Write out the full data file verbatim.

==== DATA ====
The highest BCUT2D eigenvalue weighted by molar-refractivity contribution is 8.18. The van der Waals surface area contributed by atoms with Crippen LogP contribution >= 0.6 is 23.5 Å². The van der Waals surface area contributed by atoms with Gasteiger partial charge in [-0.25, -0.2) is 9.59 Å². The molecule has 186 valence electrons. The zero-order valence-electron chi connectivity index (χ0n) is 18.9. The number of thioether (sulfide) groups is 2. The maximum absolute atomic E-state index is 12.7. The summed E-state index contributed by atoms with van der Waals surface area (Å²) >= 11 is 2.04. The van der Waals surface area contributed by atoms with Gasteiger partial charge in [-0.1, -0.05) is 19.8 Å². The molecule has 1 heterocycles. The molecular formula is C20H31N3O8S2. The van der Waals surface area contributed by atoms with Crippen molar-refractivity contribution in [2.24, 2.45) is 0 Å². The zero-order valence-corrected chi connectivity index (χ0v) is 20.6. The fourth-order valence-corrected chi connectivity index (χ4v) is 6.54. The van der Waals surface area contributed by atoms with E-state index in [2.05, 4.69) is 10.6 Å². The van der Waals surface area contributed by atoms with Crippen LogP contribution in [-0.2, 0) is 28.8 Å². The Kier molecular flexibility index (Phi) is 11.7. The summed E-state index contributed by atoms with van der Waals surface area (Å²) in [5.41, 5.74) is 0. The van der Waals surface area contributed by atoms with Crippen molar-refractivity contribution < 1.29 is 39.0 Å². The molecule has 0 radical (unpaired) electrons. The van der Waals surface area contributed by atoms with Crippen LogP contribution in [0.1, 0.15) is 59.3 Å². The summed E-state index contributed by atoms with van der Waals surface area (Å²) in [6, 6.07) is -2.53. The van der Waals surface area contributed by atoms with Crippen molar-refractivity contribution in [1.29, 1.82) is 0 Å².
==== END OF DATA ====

The highest BCUT2D eigenvalue weighted by molar-refractivity contribution is 8.18. The van der Waals surface area contributed by atoms with Crippen LogP contribution >= 0.6 is 23.5 Å². The van der Waals surface area contributed by atoms with Gasteiger partial charge in [-0.25, -0.2) is 9.59 Å². The molecule has 186 valence electrons. The zero-order valence-electron chi connectivity index (χ0n) is 18.9. The number of thioether (sulfide) groups is 2. The maximum absolute atomic E-state index is 12.7. The summed E-state index contributed by atoms with van der Waals surface area (Å²) >= 11 is 2.04. The van der Waals surface area contributed by atoms with Gasteiger partial charge in [-0.1, -0.05) is 19.8 Å². The molecule has 1 heterocycles. The molecular formula is C20H31N3O8S2. The van der Waals surface area contributed by atoms with Crippen molar-refractivity contribution in [2.24, 2.45) is 0 Å². The zero-order valence-corrected chi connectivity index (χ0v) is 20.6. The fourth-order valence-corrected chi connectivity index (χ4v) is 6.54. The van der Waals surface area contributed by atoms with E-state index in [2.05, 4.69) is 10.6 Å². The van der Waals surface area contributed by atoms with Crippen LogP contribution in [-0.2, 0) is 28.8 Å². The Kier molecular flexibility index (Phi) is 11.7. The summed E-state index contributed by atoms with van der Waals surface area (Å²) in [5.41, 5.74) is 0. The van der Waals surface area contributed by atoms with Crippen molar-refractivity contribution < 1.29 is 39.0 Å². The molecule has 0 radical (unpaired) electrons. The van der Waals surface area contributed by atoms with Crippen LogP contribution in [0.1, 0.15) is 59.3 Å². The summed E-state index contributed by atoms with van der Waals surface area (Å²) in [6, 6.07) is -2.53. The van der Waals surface area contributed by atoms with Crippen molar-refractivity contribution in [1.29, 1.82) is 0 Å².